Geek Wire reports on Seattle’s vibrant innovation economy.
The West Coast’stech hubs are leading the nation in the race to grow employment in science, technology, engineering and math (STEM) fields.
STEM jobs increased 8.2 percent in Los Angeles and 8.1 percent in Seattle from 2014 to 2018 — the fastest rates of any metropolitan areas in the U.S., according to commercial real estate firm CBRE. Overall, Seattle has added 19,090 new positions since 2014 and now counts 230,000 employees in STEM-related roles.
Ingenuity and innovation inherent to Seattle’s economy has resulted in the metro area becoming one of the fastest growing regions in the nation. Innovation is directly related to the size and quality of the Science, Technology, Engineering and Mathematics (STEM) workforce. The Seattle region has the eighth largest STEM cluster in the U.S. with 230,000 people employed in such occupations.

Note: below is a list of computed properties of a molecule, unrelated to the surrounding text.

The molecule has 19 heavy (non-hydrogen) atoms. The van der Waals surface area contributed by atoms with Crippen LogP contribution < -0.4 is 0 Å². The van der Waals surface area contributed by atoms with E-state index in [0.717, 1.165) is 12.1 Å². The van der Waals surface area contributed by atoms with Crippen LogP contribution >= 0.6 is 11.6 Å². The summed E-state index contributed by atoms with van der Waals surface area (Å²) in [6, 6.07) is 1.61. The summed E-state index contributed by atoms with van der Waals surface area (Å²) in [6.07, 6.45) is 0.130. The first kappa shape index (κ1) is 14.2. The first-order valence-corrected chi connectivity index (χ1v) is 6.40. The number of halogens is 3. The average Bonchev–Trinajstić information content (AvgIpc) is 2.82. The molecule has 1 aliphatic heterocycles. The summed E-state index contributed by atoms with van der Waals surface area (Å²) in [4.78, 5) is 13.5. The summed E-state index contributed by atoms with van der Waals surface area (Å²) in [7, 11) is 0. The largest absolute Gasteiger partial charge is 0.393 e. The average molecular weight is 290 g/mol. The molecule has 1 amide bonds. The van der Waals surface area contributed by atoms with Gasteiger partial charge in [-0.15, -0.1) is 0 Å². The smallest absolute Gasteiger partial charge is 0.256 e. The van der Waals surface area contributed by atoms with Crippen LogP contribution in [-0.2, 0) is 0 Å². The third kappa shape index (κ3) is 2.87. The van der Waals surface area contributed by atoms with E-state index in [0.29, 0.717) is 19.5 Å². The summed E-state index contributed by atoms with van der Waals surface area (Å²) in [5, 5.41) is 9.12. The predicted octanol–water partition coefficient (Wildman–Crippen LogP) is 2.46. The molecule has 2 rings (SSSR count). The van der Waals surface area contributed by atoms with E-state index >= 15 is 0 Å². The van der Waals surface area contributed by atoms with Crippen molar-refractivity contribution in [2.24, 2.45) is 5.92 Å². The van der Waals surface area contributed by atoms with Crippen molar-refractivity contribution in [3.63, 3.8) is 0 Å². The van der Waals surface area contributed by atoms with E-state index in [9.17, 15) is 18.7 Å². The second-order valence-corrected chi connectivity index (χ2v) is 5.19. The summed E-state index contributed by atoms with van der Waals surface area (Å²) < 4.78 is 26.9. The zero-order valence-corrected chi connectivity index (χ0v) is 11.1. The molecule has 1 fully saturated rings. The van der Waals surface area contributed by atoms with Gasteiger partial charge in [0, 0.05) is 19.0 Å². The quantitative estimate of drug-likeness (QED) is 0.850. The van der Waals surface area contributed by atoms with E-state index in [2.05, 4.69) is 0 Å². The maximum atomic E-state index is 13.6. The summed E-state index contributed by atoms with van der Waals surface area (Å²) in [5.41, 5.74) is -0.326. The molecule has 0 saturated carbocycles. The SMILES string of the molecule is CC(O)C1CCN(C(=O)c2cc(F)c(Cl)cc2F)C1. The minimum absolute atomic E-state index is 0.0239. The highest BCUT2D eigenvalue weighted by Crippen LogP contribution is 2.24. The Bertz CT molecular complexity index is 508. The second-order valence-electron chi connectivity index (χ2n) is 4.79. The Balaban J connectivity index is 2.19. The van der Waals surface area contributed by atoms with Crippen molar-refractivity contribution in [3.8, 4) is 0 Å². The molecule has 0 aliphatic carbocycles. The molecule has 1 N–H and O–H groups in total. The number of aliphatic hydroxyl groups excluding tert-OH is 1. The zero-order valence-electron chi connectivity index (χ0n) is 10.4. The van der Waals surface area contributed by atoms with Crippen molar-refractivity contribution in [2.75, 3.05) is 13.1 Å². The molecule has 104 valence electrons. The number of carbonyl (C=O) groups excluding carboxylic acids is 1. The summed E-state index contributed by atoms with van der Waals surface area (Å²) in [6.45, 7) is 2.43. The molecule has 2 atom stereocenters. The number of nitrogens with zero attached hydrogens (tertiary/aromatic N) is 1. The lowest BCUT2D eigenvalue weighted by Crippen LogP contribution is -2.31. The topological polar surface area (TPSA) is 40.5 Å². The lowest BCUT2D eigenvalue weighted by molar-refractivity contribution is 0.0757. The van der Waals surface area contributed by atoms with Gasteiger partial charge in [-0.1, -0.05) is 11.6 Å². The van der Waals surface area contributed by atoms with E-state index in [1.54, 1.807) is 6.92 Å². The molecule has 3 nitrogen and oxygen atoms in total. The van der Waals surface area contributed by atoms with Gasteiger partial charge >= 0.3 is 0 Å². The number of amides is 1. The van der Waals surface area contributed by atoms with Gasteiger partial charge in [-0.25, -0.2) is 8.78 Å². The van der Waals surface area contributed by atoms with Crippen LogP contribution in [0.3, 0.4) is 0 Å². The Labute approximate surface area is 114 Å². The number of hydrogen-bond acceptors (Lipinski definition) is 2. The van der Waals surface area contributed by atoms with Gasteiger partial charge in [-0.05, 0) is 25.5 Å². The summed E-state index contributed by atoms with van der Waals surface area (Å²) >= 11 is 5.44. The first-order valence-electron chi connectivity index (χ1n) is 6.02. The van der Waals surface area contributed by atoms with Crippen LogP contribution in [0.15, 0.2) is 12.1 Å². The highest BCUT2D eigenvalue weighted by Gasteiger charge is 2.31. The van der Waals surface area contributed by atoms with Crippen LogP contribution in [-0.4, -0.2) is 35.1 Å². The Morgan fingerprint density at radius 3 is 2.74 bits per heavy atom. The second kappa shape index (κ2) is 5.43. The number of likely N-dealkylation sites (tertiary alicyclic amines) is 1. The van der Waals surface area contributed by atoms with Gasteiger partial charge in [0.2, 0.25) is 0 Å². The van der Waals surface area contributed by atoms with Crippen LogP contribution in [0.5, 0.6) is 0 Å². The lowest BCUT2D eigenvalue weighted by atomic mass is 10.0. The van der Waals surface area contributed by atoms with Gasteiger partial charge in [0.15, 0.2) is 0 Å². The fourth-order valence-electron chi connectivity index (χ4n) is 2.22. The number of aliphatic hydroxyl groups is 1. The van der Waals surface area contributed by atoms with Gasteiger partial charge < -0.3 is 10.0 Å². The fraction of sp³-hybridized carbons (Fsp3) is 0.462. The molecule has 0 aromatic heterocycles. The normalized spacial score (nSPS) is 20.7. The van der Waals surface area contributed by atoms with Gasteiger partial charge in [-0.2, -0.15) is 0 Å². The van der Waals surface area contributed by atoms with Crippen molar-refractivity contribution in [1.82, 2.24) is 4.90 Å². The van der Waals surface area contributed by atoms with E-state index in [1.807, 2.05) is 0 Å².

That’s great, of course. The Seattle Times editorial board, though, cites some reason for concern, framing the discussion by citing one of the city’s innovative businesses.
The $15.7 billion sale of Tableau Software is the latest affirmation that Seattle is a tremendous place to innovate, build companies and start careers.
Preserving this business climate, so it continues to create jobs not just for programmers but throughout the regional economy, should be a top priority of Seattle voters in the upcoming City Council election.
The editorial traces some regional attributes and recent business and political decisions, concluding,
Seattle must remain a place where companies want to grow and believe they have unlimited potential to improve the world. Their success should be celebrated, not exploited by divisive politicos, and the people they attract should be appreciated for the knowledge, diversity and prosperity they give the region. Then more of these employers are likely to remain locally based and perhaps become the next Microsoft or Amazon.
Right. The region cannot take continued prosperity for granted.